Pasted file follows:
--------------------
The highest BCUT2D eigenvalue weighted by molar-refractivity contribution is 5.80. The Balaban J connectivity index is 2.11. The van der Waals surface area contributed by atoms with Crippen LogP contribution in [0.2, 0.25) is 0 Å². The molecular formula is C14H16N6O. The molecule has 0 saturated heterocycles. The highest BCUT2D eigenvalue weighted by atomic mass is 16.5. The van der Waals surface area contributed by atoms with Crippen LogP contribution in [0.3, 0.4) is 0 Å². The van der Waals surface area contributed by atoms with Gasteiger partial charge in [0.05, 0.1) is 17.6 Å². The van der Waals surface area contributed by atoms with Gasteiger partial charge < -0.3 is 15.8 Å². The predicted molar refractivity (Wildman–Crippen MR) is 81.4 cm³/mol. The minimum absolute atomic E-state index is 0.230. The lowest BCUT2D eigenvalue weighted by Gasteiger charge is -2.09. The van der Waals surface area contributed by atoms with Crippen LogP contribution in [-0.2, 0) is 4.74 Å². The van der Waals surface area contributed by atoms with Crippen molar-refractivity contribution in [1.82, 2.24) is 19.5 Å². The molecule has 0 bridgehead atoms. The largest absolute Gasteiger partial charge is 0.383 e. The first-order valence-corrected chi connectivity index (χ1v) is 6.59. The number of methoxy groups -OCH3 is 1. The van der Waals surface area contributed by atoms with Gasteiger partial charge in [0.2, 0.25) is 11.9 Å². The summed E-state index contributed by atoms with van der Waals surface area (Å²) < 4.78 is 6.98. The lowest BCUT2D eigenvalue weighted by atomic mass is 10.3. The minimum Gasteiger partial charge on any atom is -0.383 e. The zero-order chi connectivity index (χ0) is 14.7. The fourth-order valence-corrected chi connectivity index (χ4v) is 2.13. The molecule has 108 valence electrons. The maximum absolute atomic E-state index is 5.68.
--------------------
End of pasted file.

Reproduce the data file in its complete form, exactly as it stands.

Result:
The highest BCUT2D eigenvalue weighted by molar-refractivity contribution is 5.80. The Balaban J connectivity index is 2.11. The van der Waals surface area contributed by atoms with Crippen LogP contribution in [0.2, 0.25) is 0 Å². The molecular formula is C14H16N6O. The molecule has 0 saturated heterocycles. The highest BCUT2D eigenvalue weighted by atomic mass is 16.5. The van der Waals surface area contributed by atoms with Crippen LogP contribution in [0.3, 0.4) is 0 Å². The van der Waals surface area contributed by atoms with Gasteiger partial charge in [0.05, 0.1) is 17.6 Å². The van der Waals surface area contributed by atoms with Gasteiger partial charge < -0.3 is 15.8 Å². The predicted molar refractivity (Wildman–Crippen MR) is 81.4 cm³/mol. The minimum absolute atomic E-state index is 0.230. The lowest BCUT2D eigenvalue weighted by Gasteiger charge is -2.09. The van der Waals surface area contributed by atoms with Crippen LogP contribution in [-0.2, 0) is 4.74 Å². The van der Waals surface area contributed by atoms with Crippen molar-refractivity contribution in [1.82, 2.24) is 19.5 Å². The molecule has 0 bridgehead atoms. The largest absolute Gasteiger partial charge is 0.383 e. The first-order valence-corrected chi connectivity index (χ1v) is 6.59. The number of methoxy groups -OCH3 is 1. The van der Waals surface area contributed by atoms with Gasteiger partial charge in [0.2, 0.25) is 11.9 Å². The summed E-state index contributed by atoms with van der Waals surface area (Å²) < 4.78 is 6.98. The lowest BCUT2D eigenvalue weighted by atomic mass is 10.3. The minimum Gasteiger partial charge on any atom is -0.383 e. The zero-order chi connectivity index (χ0) is 14.7. The fourth-order valence-corrected chi connectivity index (χ4v) is 2.13. The molecule has 108 valence electrons. The maximum absolute atomic E-state index is 5.68.